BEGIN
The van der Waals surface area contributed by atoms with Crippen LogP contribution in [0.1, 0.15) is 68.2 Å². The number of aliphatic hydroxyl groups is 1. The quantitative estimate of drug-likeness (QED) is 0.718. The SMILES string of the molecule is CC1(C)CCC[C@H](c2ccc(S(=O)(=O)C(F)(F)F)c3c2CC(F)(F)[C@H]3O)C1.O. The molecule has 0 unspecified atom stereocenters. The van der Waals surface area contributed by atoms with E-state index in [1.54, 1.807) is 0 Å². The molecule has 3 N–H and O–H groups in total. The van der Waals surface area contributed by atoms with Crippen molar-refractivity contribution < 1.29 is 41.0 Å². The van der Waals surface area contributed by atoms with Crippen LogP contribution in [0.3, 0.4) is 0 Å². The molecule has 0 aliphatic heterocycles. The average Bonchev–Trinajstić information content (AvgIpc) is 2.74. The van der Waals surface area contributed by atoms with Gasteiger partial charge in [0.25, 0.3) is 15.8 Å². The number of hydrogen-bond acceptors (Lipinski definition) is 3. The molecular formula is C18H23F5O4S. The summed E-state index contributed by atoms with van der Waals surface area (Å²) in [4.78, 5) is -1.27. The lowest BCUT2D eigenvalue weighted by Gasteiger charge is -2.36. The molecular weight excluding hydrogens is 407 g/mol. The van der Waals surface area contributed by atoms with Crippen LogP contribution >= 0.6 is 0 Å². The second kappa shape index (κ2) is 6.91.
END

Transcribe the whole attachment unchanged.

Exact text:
The van der Waals surface area contributed by atoms with Crippen LogP contribution in [0.1, 0.15) is 68.2 Å². The number of aliphatic hydroxyl groups is 1. The quantitative estimate of drug-likeness (QED) is 0.718. The SMILES string of the molecule is CC1(C)CCC[C@H](c2ccc(S(=O)(=O)C(F)(F)F)c3c2CC(F)(F)[C@H]3O)C1.O. The molecule has 0 unspecified atom stereocenters. The van der Waals surface area contributed by atoms with E-state index in [1.54, 1.807) is 0 Å². The molecule has 3 N–H and O–H groups in total. The van der Waals surface area contributed by atoms with Crippen molar-refractivity contribution < 1.29 is 41.0 Å². The van der Waals surface area contributed by atoms with Crippen LogP contribution in [0.3, 0.4) is 0 Å². The molecule has 0 aliphatic heterocycles. The average Bonchev–Trinajstić information content (AvgIpc) is 2.74. The van der Waals surface area contributed by atoms with Gasteiger partial charge in [0.25, 0.3) is 15.8 Å². The number of hydrogen-bond acceptors (Lipinski definition) is 3. The molecular formula is C18H23F5O4S. The summed E-state index contributed by atoms with van der Waals surface area (Å²) in [4.78, 5) is -1.27. The lowest BCUT2D eigenvalue weighted by Gasteiger charge is -2.36. The molecular weight excluding hydrogens is 407 g/mol. The van der Waals surface area contributed by atoms with Crippen LogP contribution >= 0.6 is 0 Å². The second kappa shape index (κ2) is 6.91.